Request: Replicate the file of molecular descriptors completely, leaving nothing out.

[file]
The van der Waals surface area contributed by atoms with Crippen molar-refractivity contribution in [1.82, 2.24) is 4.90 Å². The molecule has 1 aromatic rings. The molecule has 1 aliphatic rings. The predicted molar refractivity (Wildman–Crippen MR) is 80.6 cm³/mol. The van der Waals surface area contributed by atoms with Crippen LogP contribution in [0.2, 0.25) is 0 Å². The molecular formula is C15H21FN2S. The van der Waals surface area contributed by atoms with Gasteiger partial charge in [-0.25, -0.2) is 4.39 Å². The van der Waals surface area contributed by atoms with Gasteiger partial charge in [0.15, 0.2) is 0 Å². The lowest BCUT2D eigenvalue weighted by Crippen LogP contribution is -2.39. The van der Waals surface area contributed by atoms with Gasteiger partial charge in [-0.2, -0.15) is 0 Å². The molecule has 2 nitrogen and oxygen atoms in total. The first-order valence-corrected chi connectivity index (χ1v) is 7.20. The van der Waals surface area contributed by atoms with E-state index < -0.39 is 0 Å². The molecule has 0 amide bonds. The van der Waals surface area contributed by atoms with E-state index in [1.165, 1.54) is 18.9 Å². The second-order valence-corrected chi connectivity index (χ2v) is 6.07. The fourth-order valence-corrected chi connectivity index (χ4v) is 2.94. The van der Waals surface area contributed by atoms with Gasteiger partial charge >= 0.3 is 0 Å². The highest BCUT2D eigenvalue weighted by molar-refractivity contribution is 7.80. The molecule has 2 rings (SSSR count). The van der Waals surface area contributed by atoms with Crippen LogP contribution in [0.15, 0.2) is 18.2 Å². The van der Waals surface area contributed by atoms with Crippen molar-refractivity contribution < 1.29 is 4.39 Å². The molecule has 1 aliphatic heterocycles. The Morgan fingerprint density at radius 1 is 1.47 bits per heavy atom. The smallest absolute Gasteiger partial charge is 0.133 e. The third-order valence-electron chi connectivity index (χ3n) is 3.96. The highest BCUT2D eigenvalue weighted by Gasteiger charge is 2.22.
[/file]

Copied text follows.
The van der Waals surface area contributed by atoms with Crippen molar-refractivity contribution in [1.82, 2.24) is 4.90 Å². The molecule has 1 aromatic rings. The molecule has 1 aliphatic rings. The predicted molar refractivity (Wildman–Crippen MR) is 80.6 cm³/mol. The van der Waals surface area contributed by atoms with Crippen LogP contribution in [0.2, 0.25) is 0 Å². The molecular formula is C15H21FN2S. The van der Waals surface area contributed by atoms with Gasteiger partial charge in [-0.25, -0.2) is 4.39 Å². The van der Waals surface area contributed by atoms with Gasteiger partial charge in [0.15, 0.2) is 0 Å². The lowest BCUT2D eigenvalue weighted by Crippen LogP contribution is -2.39. The van der Waals surface area contributed by atoms with Gasteiger partial charge in [-0.2, -0.15) is 0 Å². The molecule has 2 nitrogen and oxygen atoms in total. The first-order valence-corrected chi connectivity index (χ1v) is 7.20. The van der Waals surface area contributed by atoms with E-state index < -0.39 is 0 Å². The molecule has 0 amide bonds. The van der Waals surface area contributed by atoms with E-state index in [1.165, 1.54) is 18.9 Å². The second-order valence-corrected chi connectivity index (χ2v) is 6.07. The fourth-order valence-corrected chi connectivity index (χ4v) is 2.94. The van der Waals surface area contributed by atoms with Gasteiger partial charge >= 0.3 is 0 Å². The highest BCUT2D eigenvalue weighted by molar-refractivity contribution is 7.80. The molecule has 2 rings (SSSR count). The van der Waals surface area contributed by atoms with Crippen LogP contribution in [0.15, 0.2) is 18.2 Å². The van der Waals surface area contributed by atoms with Crippen molar-refractivity contribution < 1.29 is 4.39 Å². The molecule has 1 aliphatic heterocycles. The Morgan fingerprint density at radius 1 is 1.47 bits per heavy atom. The smallest absolute Gasteiger partial charge is 0.133 e. The third-order valence-electron chi connectivity index (χ3n) is 3.96. The highest BCUT2D eigenvalue weighted by Gasteiger charge is 2.22.